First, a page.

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Economy Canada’s poor took big financial hit in recent years, report finds

People wait in line for résumé critique and career assessment sessions at the 2014 Spring National Job Fair and Training Expo in Toronto on April 3, 2014.

Aaron Harris/Reuters

The poorest 10 per cent of Canadians saw their net worth fall by 150 per cent between 2005 and 2012 while Canada's richest 10 per cent saw a huge increase in their net worth in the same period, a new report shows.

A wealth study by the Broadbent Institute shows poorer Canadians have watched their proportion of the country's wealth decline in recent years, but also shows improving income distribution for many people above the lowest tier.

Rick Smith, executive director of the Broadbent Institute, said the numbers "sound the alarm" on wealth inequality in Canada.

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"There are so many people being left behind, and there's simply no excuse for this kind of deep and persistent wealth inequality in Canada," Mr. Smith said in a statement.

The top 10 per cent of Canadians controlled 47.9 per cent of all wealth in 2012. That proportion has shown a small but persistent decline from 50.9 per cent in 2005 and 49.6 per cent in 1999, according to data provided to the Broadbent Institute by Statistics Canada.

At the same time, middle and upper tiers of Canadians have conversely seen small increases in their proportion of wealth in the same period. Only the poorest 30 per cent of Canadians have not seen their proportion of Canada's wealth grow since 2005, the report shows.

The bottom 30 per cent of Canadians accounted for 0.8 per cent of all wealth in 2012, a decline from 1 per cent in 2005 and 1.2 per cent in 1999.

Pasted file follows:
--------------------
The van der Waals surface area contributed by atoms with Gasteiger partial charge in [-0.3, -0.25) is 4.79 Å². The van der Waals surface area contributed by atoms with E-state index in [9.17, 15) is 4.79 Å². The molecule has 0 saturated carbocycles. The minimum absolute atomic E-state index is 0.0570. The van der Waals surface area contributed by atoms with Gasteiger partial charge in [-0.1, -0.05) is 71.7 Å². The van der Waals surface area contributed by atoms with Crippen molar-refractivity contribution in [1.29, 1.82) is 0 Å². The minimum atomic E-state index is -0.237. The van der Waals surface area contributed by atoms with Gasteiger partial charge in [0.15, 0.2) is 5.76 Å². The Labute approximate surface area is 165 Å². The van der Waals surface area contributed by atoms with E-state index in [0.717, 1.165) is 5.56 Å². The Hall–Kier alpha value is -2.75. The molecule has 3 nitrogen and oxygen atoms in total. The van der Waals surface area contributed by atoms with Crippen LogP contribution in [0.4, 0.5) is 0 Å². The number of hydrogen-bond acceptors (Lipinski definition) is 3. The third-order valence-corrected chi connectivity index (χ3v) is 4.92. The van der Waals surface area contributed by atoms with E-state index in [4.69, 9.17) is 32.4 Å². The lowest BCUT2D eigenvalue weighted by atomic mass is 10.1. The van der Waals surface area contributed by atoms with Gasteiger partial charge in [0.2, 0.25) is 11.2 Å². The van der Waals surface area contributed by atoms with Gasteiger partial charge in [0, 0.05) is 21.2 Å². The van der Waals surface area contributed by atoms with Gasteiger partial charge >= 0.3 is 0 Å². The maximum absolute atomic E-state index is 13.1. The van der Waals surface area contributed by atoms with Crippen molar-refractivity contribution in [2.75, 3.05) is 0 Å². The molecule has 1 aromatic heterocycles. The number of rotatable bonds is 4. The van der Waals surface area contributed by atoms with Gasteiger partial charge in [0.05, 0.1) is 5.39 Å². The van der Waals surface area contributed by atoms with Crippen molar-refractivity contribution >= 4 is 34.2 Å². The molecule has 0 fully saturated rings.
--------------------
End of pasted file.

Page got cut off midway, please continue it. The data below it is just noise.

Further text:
The median net worth of the top 10 per cent of Canadian families hit $2.1-million in 2012, a 42-per-cent increase since 2005. The bottom 10 per cent saw their median wealth fall by 150 per cent in the same period to negative $5,100, which means they had more debt than assets for a negative net worth.

The report also looked at income distribution provincially, concluding Atlantic Canada had the lowest levels of income inequality with the top 10 per cent controlling 31.7 per cent of wealth, followed by Quebec where the top 10 per cent owned 43.3 per cent of wealth. The divide between rich and poor was greatest in British Columbia, where the top 10 per cent hold 56.2 per cent of all wealth.

Statistics Canada published similar data in February from its Survey of Financial Security, which divided Canadians into five tiers to study their wealth distribution. The Broadbent Institute received customized data from the same survey, breaking the numbers into 10 tiers to show more detailed results for each decile of Canadians.

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